…is…wait for it…the number of formerly underwater mortgages that have now breached the surface. You can see them up there above the waves, a showering mist of former indebtedness spraying from their blowholes, evaporating in the sea breeze as home prices finally appreciate.
OK, sorry about that. But I think it’s fair to say that I’ve got solid pessimistic street cred re where the economy’s been, where it is, and where it’s going, so when I see something I like in the indicators, I get a little excited.
And truth be told, I’m only a little excited because there are still 11 million homeowners underwater and millions of foreclosures in the pipeline, but here’s the good news:
According to CoreLogic:
Approximately 600,000 borrowers reached a state of positive equity at the end of the second quarter of 2012, adding to the more than 700,000 borrowers that moved into positive equity in the first quarter of this year.
That’s 1.3 million who’ve broken the surface in the first half of 2012, as home prices have finally begun to rise fairly broadly across the land. That’s obviously good news for the homeowners themselves, but why do I think it’s a potentially positive indicator for the broader economy?
Because if it keeps up, and a few other things break the right way, a lot of these folks will refi, and that will constitute a substantial stimulus to the macro-economy, worth potentially hundreds of billions of dollars.
Although the administration has a program to help underwater borrowers refinance (HARP), it’s tough to generate the wave of refi’s we should be seeing at such low mortgage rates when so many homes are worth less than their outstanding mortgage debt. To reliably generate more refis, we need home prices to come back to life and begin creeping out of the primordial soup in which they’ve been stuck since the housing bubble popped five years ago. And now, there’s good evidence that is in fact happening—see the second figure in this post.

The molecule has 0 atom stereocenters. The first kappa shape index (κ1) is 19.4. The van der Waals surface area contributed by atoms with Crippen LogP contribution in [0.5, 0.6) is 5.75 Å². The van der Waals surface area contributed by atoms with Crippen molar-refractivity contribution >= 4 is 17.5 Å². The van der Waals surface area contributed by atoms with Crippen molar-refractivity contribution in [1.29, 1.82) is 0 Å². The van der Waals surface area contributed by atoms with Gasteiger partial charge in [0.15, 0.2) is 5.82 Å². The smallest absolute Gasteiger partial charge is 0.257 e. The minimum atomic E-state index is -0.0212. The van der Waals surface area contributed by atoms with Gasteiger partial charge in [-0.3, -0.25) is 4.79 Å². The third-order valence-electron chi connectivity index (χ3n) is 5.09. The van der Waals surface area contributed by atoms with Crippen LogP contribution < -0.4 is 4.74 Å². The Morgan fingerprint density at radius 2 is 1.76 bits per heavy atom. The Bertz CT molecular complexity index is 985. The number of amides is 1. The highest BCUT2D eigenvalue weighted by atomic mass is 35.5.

Then you’ve got recent Fed actions—QE3—wherein they buy up a bunch of mortgage-backed-securities in order to increase liquidity and lending in the housing finance market. This will help keep mortgage rates around their historical lows for the near future, and that should further incentivize refis.
So, where’s the catch? Well, many mortgage lenders are still stuck in risk aversion mode—they went from giving a phat loan to anyone with a pulse to insisting on stellar credit (I recently refied and the lender was bugging the crap out of me about some alleged DC traffic ticket that I had no idea about). That could queer the deal.
And then, there’s all the negative equity still in the system and the fact that the improvement is proceeding slowly. As CoreLogic points out,
Together, negative equity [“underwater”] and near-negative equity mortgages accounted for 27.0 percent of all residential properties with a mortgage nationwide in the second quarter, down from 28.5 percent at the end of the first quarter in 2012. Nationally, negative equity decreased from $691 billion at the end of the first quarter in 2012 to $689 billion at the end of the second quarter, a decrease of $2 billion driven in large part by an improvement in house price levels.
OK, that’s not a huge gain but it’s movement in the right direction.
Second, refi activity hasn’t really taken off though I think it will (and Mark Zandi, who watches this stuff closely, says it already has). Third, as I noted, and as the CoreLogic percentages reveal, there’s still a large share of homes in negative equity. Here’s a figure showing the share of underwater mortgages by state (“near negative equity” refers to mortgages within 5% of negative equity).
CoreLogic: NEGATIVE (AND NEAR NEGATIVE) EQUITY BY STATE, 2012, Q2
The following figure, on the other hand, shows both negative equity and distressed sales (foreclosures and short sales) trending in the right direction (note that the negative equity bar excludes “near negative equity”).
So, the timing of rock bottom mortgage rates, the Fed’s move, and prices finally crawling off the bottom may be fortuitous here. And best of all, note that none of this depends on Congress to do something helpful for the economy.